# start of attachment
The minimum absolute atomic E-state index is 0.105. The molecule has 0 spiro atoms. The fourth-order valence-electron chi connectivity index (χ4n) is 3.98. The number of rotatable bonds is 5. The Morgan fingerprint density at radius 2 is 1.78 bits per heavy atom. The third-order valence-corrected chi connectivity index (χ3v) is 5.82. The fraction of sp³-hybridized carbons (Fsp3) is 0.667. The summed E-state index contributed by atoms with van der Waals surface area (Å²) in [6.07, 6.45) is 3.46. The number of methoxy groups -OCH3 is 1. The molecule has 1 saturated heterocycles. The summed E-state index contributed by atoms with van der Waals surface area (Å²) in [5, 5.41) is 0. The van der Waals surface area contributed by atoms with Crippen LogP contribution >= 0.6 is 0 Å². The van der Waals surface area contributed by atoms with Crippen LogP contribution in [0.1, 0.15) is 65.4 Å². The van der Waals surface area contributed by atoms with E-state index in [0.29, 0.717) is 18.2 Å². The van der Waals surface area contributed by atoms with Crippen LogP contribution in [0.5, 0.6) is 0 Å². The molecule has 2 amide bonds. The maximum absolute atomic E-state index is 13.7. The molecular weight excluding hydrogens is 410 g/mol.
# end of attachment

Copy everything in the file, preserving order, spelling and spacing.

The minimum absolute atomic E-state index is 0.105. The molecule has 0 spiro atoms. The fourth-order valence-electron chi connectivity index (χ4n) is 3.98. The number of rotatable bonds is 5. The Morgan fingerprint density at radius 2 is 1.78 bits per heavy atom. The third-order valence-corrected chi connectivity index (χ3v) is 5.82. The fraction of sp³-hybridized carbons (Fsp3) is 0.667. The summed E-state index contributed by atoms with van der Waals surface area (Å²) in [6.07, 6.45) is 3.46. The number of methoxy groups -OCH3 is 1. The molecule has 1 saturated heterocycles. The summed E-state index contributed by atoms with van der Waals surface area (Å²) in [5, 5.41) is 0. The van der Waals surface area contributed by atoms with Crippen LogP contribution >= 0.6 is 0 Å². The van der Waals surface area contributed by atoms with Crippen LogP contribution in [0.1, 0.15) is 65.4 Å². The van der Waals surface area contributed by atoms with E-state index in [0.29, 0.717) is 18.2 Å². The van der Waals surface area contributed by atoms with Crippen LogP contribution in [0.5, 0.6) is 0 Å². The molecule has 2 amide bonds. The maximum absolute atomic E-state index is 13.7. The molecular weight excluding hydrogens is 410 g/mol.